Under new Government plans to urgently bring down teenage pregnancy rates in the UK, girls as young as 13 will be pushed to have contraceptive jabs.
Council and health chief executives have been ordered to increase the uptake of 'long-acting' contraception in teen pregnancy 'hot spots', reports the Telegraph.
The government also wants more school-based clinics to administer the jabs, which can make girls infertile for up to three months.
Teenagers can receive the injections or implants without their parents' knowledge.
In letters, health and education ministers have told the heads of councils and primary care trusts to establish more 'school-based contraception clinics' and bring about 'an overall increase in the uptake of long-acting reversible contraception (LARC)'.
The letter to Stoke-on-Trent says: "A key priority over the next six months is the roll-out of school based services and further development of young people's sexual health services. This needs to include, as a priority, the provision of long-acting contraception to ensure all young people have the choice of effective contraception."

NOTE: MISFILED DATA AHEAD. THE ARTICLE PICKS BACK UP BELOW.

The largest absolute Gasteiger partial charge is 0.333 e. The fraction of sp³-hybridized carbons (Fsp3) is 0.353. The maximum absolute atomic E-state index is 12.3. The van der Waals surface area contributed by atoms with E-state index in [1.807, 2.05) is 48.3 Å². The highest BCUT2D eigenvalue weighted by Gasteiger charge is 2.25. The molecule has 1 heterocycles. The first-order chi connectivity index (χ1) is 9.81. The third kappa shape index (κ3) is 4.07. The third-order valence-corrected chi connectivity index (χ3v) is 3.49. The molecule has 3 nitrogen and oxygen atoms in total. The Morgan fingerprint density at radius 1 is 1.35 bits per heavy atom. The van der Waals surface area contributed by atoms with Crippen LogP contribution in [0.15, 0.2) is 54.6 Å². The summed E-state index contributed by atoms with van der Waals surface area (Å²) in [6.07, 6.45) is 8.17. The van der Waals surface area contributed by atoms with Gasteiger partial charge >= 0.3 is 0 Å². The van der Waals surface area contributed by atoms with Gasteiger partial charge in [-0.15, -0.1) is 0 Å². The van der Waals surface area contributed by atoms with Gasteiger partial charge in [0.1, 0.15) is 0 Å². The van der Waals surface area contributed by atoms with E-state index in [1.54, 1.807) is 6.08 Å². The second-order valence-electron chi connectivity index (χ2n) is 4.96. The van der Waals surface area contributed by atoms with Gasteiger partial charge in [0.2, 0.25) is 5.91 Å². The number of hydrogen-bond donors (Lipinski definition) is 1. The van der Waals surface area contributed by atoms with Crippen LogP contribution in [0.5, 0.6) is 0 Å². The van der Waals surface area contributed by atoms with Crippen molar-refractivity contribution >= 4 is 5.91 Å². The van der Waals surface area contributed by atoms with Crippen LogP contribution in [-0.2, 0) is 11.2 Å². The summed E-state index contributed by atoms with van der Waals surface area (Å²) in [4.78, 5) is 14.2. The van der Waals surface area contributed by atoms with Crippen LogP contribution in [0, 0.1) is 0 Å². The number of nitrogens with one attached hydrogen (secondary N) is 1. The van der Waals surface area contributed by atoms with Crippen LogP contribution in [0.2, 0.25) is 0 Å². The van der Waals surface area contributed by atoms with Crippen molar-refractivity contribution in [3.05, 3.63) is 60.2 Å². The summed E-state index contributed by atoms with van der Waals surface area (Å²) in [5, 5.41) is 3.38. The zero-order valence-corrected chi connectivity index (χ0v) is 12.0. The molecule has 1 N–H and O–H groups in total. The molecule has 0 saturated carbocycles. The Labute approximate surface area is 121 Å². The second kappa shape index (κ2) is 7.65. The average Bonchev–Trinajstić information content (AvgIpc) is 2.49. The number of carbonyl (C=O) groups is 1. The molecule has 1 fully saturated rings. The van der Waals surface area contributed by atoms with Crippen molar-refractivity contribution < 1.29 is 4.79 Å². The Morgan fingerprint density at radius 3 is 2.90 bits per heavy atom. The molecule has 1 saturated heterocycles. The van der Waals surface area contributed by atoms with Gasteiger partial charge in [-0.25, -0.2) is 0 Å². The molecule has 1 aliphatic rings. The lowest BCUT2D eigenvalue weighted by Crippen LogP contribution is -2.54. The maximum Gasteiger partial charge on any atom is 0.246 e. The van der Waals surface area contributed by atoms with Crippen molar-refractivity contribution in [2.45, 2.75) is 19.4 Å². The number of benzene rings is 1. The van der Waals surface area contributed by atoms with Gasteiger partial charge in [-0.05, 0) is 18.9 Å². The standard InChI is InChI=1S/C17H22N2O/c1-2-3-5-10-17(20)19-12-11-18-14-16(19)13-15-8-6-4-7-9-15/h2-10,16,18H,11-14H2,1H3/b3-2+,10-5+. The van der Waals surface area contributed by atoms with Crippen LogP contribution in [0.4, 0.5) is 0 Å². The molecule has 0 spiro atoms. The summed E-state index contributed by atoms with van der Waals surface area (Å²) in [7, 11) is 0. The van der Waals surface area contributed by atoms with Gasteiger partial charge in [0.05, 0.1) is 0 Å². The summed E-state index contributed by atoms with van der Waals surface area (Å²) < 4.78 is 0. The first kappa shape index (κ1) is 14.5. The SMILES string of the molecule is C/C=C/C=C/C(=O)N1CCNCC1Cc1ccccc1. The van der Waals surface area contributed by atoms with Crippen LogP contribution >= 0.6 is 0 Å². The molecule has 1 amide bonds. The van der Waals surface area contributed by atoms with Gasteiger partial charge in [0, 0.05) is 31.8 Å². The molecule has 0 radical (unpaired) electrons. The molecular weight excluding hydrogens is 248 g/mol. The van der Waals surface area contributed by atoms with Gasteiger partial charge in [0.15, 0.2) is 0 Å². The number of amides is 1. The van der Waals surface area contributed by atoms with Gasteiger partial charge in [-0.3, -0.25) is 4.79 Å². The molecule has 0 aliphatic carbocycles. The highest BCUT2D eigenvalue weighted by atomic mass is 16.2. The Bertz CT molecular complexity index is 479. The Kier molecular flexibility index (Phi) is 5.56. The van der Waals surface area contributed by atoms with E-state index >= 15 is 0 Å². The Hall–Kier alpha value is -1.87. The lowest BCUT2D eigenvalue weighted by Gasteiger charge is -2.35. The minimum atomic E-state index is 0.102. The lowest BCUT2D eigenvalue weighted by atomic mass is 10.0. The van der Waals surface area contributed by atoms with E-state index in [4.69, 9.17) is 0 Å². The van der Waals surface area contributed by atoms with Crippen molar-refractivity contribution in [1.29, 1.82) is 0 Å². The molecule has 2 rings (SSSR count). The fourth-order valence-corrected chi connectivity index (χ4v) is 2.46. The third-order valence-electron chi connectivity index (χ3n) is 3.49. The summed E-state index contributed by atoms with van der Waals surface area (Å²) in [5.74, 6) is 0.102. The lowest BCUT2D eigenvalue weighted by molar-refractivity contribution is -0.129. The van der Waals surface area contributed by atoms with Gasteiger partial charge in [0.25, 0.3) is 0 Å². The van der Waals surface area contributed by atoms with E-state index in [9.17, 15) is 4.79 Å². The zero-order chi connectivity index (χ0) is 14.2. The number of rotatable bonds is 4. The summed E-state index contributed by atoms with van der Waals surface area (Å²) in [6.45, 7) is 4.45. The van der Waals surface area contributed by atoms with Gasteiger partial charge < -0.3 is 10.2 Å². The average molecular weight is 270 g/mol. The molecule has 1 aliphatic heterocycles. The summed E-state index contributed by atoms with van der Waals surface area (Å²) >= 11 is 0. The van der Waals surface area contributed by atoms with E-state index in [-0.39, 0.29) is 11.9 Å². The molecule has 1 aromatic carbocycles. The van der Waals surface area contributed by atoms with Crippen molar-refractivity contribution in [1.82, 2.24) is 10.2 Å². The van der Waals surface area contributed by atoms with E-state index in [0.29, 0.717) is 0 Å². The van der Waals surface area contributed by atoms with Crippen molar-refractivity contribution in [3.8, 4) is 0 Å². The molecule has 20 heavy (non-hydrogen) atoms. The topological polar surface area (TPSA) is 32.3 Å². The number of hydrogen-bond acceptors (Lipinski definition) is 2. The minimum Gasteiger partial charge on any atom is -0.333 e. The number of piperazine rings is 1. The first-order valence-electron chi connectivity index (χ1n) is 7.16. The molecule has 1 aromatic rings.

Stockton-on-Tees is told: "It is essential to use additional contraception funding to improve the provision and uptake of LARC."
The Government is hoping to see a big increase in the uptake because it has identified failures by teenage girls to take the daily pill correctly as one reason for soaring under-age pregnancies in the UK, which has higher rates than anywhere in Europe.
However, critics have warned that the controversial move will promote promiscuity and that injections and implants will not protect against the rampant spread of sexually transmitted disease.
Some health experts also say that the drugs are unsuitable for girls who are still growing.